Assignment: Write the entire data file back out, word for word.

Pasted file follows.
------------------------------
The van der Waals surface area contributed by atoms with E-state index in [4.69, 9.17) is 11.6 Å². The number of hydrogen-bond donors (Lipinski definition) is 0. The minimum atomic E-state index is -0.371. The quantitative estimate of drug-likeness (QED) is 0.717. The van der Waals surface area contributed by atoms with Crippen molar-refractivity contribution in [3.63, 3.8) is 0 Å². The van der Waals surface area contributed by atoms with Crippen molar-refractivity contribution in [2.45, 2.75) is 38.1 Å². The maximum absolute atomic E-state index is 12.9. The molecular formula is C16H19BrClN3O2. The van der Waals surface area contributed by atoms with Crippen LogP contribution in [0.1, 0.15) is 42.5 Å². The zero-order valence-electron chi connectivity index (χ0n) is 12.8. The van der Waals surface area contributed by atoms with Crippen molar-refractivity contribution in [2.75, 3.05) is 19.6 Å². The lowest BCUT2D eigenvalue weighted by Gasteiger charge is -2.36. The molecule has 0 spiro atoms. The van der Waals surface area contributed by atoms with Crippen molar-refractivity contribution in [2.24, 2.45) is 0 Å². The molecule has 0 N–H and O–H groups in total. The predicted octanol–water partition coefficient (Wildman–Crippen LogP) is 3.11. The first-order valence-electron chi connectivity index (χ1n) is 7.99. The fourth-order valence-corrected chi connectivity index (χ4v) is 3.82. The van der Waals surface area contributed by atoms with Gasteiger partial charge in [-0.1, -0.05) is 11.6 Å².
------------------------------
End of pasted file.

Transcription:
The van der Waals surface area contributed by atoms with E-state index in [4.69, 9.17) is 11.6 Å². The number of hydrogen-bond donors (Lipinski definition) is 0. The minimum atomic E-state index is -0.371. The quantitative estimate of drug-likeness (QED) is 0.717. The van der Waals surface area contributed by atoms with Crippen molar-refractivity contribution in [3.63, 3.8) is 0 Å². The van der Waals surface area contributed by atoms with Crippen molar-refractivity contribution in [2.45, 2.75) is 38.1 Å². The maximum absolute atomic E-state index is 12.9. The molecular formula is C16H19BrClN3O2. The van der Waals surface area contributed by atoms with Crippen LogP contribution in [0.1, 0.15) is 42.5 Å². The zero-order valence-electron chi connectivity index (χ0n) is 12.8. The van der Waals surface area contributed by atoms with Crippen molar-refractivity contribution in [2.75, 3.05) is 19.6 Å². The lowest BCUT2D eigenvalue weighted by Gasteiger charge is -2.36. The molecule has 0 spiro atoms. The van der Waals surface area contributed by atoms with Crippen molar-refractivity contribution in [2.24, 2.45) is 0 Å². The molecule has 0 N–H and O–H groups in total. The predicted octanol–water partition coefficient (Wildman–Crippen LogP) is 3.11. The first-order valence-electron chi connectivity index (χ1n) is 7.99. The fourth-order valence-corrected chi connectivity index (χ4v) is 3.82. The van der Waals surface area contributed by atoms with Gasteiger partial charge in [-0.1, -0.05) is 11.6 Å².